In our current cultural environment, characterized by division and polarization, the imperative to both preach and reach is more pressing than ever. We are called not only to articulate the truths of the gospel but also to live them out in our daily lives. This requires courage, humility and a willingness to engage with those who may hold differing beliefs or perspectives. If we can’t be genuine and transparent, how can we hope to connect with those who are broken? I’ve noticed many Christians losing touch with the struggles of those who feel lonely, broken-hearted and burdened by painful, traumatic experiences filled with deep sorrow and resentment.

Approaching people with a predetermined agenda, without investing in genuine relationships, only serves to push them further away. Our actions carry more weight than our words. If we want others to embrace the message we preach, we must exemplify it through our lives, making it worth following. Constant defensiveness exhausts both ourselves and those around us. There’s too much blame-shifting and searching for faults, indicating that as a church we have much work to do in learning how to meet people where they are. This doesn’t mean compromising our faith, morals or beliefs, rather in finding authentic ways to connect and empathize.

Both-And, Not Either-Or

Let’s remind ourselves of the essence of our mission, ensuring that every word we speak and every action we take is infused with love and compassion, rather than any hint of hostility or militancy. This new generation isn’t simply searching for another event to attend—they yearn for authentic community, akin to what we witness in the early church described in the book of Acts.

In Acts, the believers weren’t just passive participants. They formed a tightly knit community, bonded by their shared devotion to Christ. They engaged in prayer, shared meals, enjoyed fellowship and gleaned invaluable insights from Jesus’ teachings. Their unity wasn’t confined to spiritual matters, they also met each other’s practical needs, freely giving and receiving support, while bearing witness to the awe-inspiring miracles performed by the apostles.

Let’s broaden our understanding of preaching and reaching. It is about embodying the very essence of our faith. Romans 12:13 urges us to actively contribute to the well-being of our fellow believers and to open our hearts and homes in hospitality. This verse underscores the ongoing journey of faith, encouraging us to continually grow and extend the boundless love and grace of God to all, both in our words and our deeds. May we strive to cultivate communities of warmth and genuine love, reflecting the all-embracing compassion of Christ Himself. Let’s build bridges of understanding and connection, inviting others to experience the transformative power of God’s love in their lives.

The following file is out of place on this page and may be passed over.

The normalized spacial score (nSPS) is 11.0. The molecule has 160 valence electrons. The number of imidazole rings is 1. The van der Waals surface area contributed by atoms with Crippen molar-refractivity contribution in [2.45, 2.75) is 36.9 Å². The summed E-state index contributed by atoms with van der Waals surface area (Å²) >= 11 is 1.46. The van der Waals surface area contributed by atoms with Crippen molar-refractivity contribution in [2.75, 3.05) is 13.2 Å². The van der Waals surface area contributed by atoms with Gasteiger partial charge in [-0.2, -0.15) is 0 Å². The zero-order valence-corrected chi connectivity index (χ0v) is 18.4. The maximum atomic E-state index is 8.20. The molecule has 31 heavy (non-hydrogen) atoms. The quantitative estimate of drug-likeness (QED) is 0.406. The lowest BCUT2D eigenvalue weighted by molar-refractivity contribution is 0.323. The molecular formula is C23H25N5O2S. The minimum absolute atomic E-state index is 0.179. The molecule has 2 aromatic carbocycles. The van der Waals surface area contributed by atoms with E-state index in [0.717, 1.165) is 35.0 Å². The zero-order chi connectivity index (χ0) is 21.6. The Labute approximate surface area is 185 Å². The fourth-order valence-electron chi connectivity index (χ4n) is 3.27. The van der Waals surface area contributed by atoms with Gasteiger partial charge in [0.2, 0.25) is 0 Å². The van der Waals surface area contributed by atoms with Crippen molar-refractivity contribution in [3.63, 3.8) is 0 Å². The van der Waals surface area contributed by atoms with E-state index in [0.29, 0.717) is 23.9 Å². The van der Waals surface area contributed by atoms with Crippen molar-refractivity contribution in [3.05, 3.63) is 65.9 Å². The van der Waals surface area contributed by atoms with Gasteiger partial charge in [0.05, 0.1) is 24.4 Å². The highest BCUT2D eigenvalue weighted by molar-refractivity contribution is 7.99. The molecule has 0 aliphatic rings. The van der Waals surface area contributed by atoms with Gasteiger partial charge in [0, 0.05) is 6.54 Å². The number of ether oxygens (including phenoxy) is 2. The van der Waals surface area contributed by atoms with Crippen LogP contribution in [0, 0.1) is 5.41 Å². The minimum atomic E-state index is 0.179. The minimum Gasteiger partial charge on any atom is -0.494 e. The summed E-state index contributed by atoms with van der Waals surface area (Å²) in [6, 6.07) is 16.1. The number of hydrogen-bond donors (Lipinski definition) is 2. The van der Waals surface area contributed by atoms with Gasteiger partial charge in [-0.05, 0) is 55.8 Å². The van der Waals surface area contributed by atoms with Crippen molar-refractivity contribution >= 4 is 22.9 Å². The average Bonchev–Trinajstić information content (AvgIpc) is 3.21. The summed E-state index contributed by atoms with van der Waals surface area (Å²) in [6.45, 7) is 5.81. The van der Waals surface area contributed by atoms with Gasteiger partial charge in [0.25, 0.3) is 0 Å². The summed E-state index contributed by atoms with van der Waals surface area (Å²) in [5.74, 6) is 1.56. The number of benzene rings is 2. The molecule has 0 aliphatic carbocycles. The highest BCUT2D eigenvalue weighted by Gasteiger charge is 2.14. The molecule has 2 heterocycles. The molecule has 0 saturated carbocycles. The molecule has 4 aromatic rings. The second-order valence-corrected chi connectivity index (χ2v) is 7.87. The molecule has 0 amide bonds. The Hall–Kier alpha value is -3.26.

Let me share a story that beautifully encapsulates the essence of our discussion. Imagine a weary traveler, lost in the darkness of a dense forest. He stumbles upon a fork in the road, unsure of which path to take. Suddenly, a light appears in the distance, drawing him closer. As he approaches, he hears the gentle voice of a guide offering directions and encouragement. This scene illustrates the interconnectedness of preaching and reaching. As Martin Luther King Jr. so eloquently stated, “Faith is taking the first step even when you don’t see the whole staircase.” Our journey of faith often begins with uncertainty, but it is through preaching and reaching that we illuminate the path for others, guiding them toward the light of God’s love.

Just as the weary traveler found hope in the midst of darkness, so too can we offer hope to those who are lost and searching. By embracing both preaching and reaching, we become beacons of light in a world that can often feel dim and foreboding.

Let us heed the words of Mother Teresa, who urged us to spread love wherever we go. For it is through acts of kindness and compassion that we extend God’s love to those around us, leaving no one without the opportunity to experience the joy that comes from knowing they are cherished and valued.

In a world where acceptance feels elusive to many, it is vital to extend kindness and embody the Commandments, “Love the Lord your God with all your heart, soul, mind and strength…Love your neighbor as yourself.” These principles serve as guiding lights, reminding us never to give in to weariness nor cease our efforts to love one another as profoundly as He first loves us.

In the end, it is not a matter of preaching or reaching—it is the harmonious blend of both, empowering Christ’s body to share God’s love with the world. So let us journey forth driven by faith and courage, knowing we have Holy Spirit power to make the differences in the lives of others, one heartfelt encounter at a time.  

Mondo De La Vega is co-host and executive producer of The Jim Bakker Show, host of The Mondo Show and executive vice president of television programming for the PTL Television Network. With the support of his wife, Elizabeth, and their twins, Mila and Mateo, De La Vega continues to follow the path God laid out for his life as he shares his story around the world. His new book, My Crazy Life, debuted Mar. 5th, and is available now.